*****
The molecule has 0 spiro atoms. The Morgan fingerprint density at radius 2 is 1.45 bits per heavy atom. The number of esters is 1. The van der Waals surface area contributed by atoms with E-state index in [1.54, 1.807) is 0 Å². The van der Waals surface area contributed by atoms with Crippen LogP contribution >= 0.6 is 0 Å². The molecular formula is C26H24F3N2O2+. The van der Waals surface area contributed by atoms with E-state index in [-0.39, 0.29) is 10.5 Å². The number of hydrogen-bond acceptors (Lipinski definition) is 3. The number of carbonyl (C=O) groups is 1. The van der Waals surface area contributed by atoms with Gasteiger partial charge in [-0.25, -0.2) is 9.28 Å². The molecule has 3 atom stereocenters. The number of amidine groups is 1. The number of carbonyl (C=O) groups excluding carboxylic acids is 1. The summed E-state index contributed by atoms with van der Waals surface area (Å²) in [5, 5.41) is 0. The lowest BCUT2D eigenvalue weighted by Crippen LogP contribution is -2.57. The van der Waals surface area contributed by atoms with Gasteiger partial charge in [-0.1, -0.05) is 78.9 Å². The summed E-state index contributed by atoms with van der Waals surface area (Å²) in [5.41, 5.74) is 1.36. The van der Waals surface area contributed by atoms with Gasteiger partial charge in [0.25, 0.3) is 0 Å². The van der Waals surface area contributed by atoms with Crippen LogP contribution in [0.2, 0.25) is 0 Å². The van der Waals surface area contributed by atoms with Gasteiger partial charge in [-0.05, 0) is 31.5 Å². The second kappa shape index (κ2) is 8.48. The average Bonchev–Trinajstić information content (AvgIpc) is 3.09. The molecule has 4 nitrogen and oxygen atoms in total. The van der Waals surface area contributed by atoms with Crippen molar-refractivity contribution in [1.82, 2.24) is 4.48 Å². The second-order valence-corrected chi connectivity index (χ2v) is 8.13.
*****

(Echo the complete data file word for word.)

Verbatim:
The molecule has 0 spiro atoms. The Morgan fingerprint density at radius 2 is 1.45 bits per heavy atom. The number of esters is 1. The van der Waals surface area contributed by atoms with E-state index in [1.54, 1.807) is 0 Å². The van der Waals surface area contributed by atoms with Crippen LogP contribution >= 0.6 is 0 Å². The molecular formula is C26H24F3N2O2+. The van der Waals surface area contributed by atoms with E-state index in [-0.39, 0.29) is 10.5 Å². The number of hydrogen-bond acceptors (Lipinski definition) is 3. The number of carbonyl (C=O) groups is 1. The van der Waals surface area contributed by atoms with Gasteiger partial charge in [-0.25, -0.2) is 9.28 Å². The molecule has 3 atom stereocenters. The number of amidine groups is 1. The number of carbonyl (C=O) groups excluding carboxylic acids is 1. The summed E-state index contributed by atoms with van der Waals surface area (Å²) in [5, 5.41) is 0. The lowest BCUT2D eigenvalue weighted by Crippen LogP contribution is -2.57. The van der Waals surface area contributed by atoms with Gasteiger partial charge in [-0.1, -0.05) is 78.9 Å². The summed E-state index contributed by atoms with van der Waals surface area (Å²) in [5.41, 5.74) is 1.36. The van der Waals surface area contributed by atoms with Gasteiger partial charge in [0.25, 0.3) is 0 Å². The van der Waals surface area contributed by atoms with Crippen LogP contribution in [0.2, 0.25) is 0 Å². The van der Waals surface area contributed by atoms with Gasteiger partial charge in [-0.05, 0) is 31.5 Å². The second kappa shape index (κ2) is 8.48. The average Bonchev–Trinajstić information content (AvgIpc) is 3.09. The molecule has 4 nitrogen and oxygen atoms in total. The van der Waals surface area contributed by atoms with Crippen molar-refractivity contribution in [1.82, 2.24) is 4.48 Å². The second-order valence-corrected chi connectivity index (χ2v) is 8.13.